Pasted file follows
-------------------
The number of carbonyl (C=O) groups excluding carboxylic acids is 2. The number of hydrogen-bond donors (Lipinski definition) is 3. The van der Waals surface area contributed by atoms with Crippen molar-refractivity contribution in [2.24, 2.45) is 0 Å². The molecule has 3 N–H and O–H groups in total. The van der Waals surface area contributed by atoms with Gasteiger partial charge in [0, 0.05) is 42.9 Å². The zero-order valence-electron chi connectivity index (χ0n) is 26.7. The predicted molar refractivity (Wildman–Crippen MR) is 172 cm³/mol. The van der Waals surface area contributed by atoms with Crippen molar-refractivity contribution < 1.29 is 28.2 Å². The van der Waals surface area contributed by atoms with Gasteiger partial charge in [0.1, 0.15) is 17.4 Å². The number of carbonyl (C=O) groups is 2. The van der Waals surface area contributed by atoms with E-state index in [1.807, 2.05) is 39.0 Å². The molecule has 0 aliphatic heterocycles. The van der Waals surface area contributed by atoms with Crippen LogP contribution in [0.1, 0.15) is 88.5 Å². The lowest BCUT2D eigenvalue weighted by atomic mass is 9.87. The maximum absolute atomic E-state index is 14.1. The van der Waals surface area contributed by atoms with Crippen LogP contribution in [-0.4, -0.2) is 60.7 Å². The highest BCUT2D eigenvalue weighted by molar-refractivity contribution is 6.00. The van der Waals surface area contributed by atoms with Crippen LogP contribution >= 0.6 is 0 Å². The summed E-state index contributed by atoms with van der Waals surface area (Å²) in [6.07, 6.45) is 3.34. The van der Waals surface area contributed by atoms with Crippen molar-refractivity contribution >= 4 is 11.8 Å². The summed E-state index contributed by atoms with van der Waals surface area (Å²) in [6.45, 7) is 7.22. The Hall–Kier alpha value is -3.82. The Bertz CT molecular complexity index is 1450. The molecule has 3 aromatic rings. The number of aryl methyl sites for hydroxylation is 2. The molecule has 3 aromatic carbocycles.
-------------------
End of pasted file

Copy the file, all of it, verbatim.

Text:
The number of carbonyl (C=O) groups excluding carboxylic acids is 2. The number of hydrogen-bond donors (Lipinski definition) is 3. The van der Waals surface area contributed by atoms with Crippen molar-refractivity contribution in [2.24, 2.45) is 0 Å². The molecule has 3 N–H and O–H groups in total. The van der Waals surface area contributed by atoms with Gasteiger partial charge in [0, 0.05) is 42.9 Å². The zero-order valence-electron chi connectivity index (χ0n) is 26.7. The predicted molar refractivity (Wildman–Crippen MR) is 172 cm³/mol. The van der Waals surface area contributed by atoms with Crippen molar-refractivity contribution < 1.29 is 28.2 Å². The van der Waals surface area contributed by atoms with Gasteiger partial charge in [0.1, 0.15) is 17.4 Å². The number of carbonyl (C=O) groups is 2. The van der Waals surface area contributed by atoms with E-state index in [1.807, 2.05) is 39.0 Å². The molecule has 0 aliphatic heterocycles. The van der Waals surface area contributed by atoms with Crippen LogP contribution in [0.1, 0.15) is 88.5 Å². The lowest BCUT2D eigenvalue weighted by atomic mass is 9.87. The maximum absolute atomic E-state index is 14.1. The van der Waals surface area contributed by atoms with Crippen LogP contribution in [-0.4, -0.2) is 60.7 Å². The highest BCUT2D eigenvalue weighted by molar-refractivity contribution is 6.00. The van der Waals surface area contributed by atoms with Crippen LogP contribution >= 0.6 is 0 Å². The summed E-state index contributed by atoms with van der Waals surface area (Å²) in [6.07, 6.45) is 3.34. The van der Waals surface area contributed by atoms with Crippen molar-refractivity contribution >= 4 is 11.8 Å². The summed E-state index contributed by atoms with van der Waals surface area (Å²) in [6.45, 7) is 7.22. The Hall–Kier alpha value is -3.82. The Bertz CT molecular complexity index is 1450. The molecule has 3 aromatic rings. The number of aryl methyl sites for hydroxylation is 2. The molecule has 3 aromatic carbocycles.